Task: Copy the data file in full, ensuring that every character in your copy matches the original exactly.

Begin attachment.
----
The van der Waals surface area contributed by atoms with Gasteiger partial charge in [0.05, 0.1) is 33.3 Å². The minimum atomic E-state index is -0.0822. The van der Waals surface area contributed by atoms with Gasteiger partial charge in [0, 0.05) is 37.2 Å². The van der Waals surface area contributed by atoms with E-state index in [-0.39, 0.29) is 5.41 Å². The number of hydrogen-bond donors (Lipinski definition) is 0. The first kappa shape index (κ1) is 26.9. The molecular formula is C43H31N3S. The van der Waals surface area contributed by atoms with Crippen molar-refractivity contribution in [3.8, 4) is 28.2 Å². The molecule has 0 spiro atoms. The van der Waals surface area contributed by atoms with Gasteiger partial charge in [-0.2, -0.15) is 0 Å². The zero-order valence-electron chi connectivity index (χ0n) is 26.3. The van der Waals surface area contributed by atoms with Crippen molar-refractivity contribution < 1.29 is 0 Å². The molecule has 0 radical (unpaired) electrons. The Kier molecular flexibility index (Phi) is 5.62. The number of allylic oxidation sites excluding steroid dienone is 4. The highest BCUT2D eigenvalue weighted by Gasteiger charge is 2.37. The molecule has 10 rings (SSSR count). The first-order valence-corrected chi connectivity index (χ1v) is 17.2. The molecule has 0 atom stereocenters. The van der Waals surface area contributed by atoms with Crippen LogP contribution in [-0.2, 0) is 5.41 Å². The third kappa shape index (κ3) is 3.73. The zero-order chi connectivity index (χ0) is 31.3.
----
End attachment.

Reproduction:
The van der Waals surface area contributed by atoms with Gasteiger partial charge in [0.05, 0.1) is 33.3 Å². The minimum atomic E-state index is -0.0822. The van der Waals surface area contributed by atoms with Gasteiger partial charge in [0, 0.05) is 37.2 Å². The van der Waals surface area contributed by atoms with E-state index in [-0.39, 0.29) is 5.41 Å². The number of hydrogen-bond donors (Lipinski definition) is 0. The first kappa shape index (κ1) is 26.9. The molecular formula is C43H31N3S. The van der Waals surface area contributed by atoms with Crippen molar-refractivity contribution in [3.8, 4) is 28.2 Å². The molecule has 0 spiro atoms. The van der Waals surface area contributed by atoms with Gasteiger partial charge in [-0.2, -0.15) is 0 Å². The zero-order valence-electron chi connectivity index (χ0n) is 26.3. The van der Waals surface area contributed by atoms with Crippen molar-refractivity contribution < 1.29 is 0 Å². The molecule has 0 radical (unpaired) electrons. The Kier molecular flexibility index (Phi) is 5.62. The number of allylic oxidation sites excluding steroid dienone is 4. The highest BCUT2D eigenvalue weighted by Gasteiger charge is 2.37. The molecule has 10 rings (SSSR count). The first-order valence-corrected chi connectivity index (χ1v) is 17.2. The molecule has 0 atom stereocenters. The van der Waals surface area contributed by atoms with Crippen LogP contribution in [-0.2, 0) is 5.41 Å². The third kappa shape index (κ3) is 3.73. The zero-order chi connectivity index (χ0) is 31.3.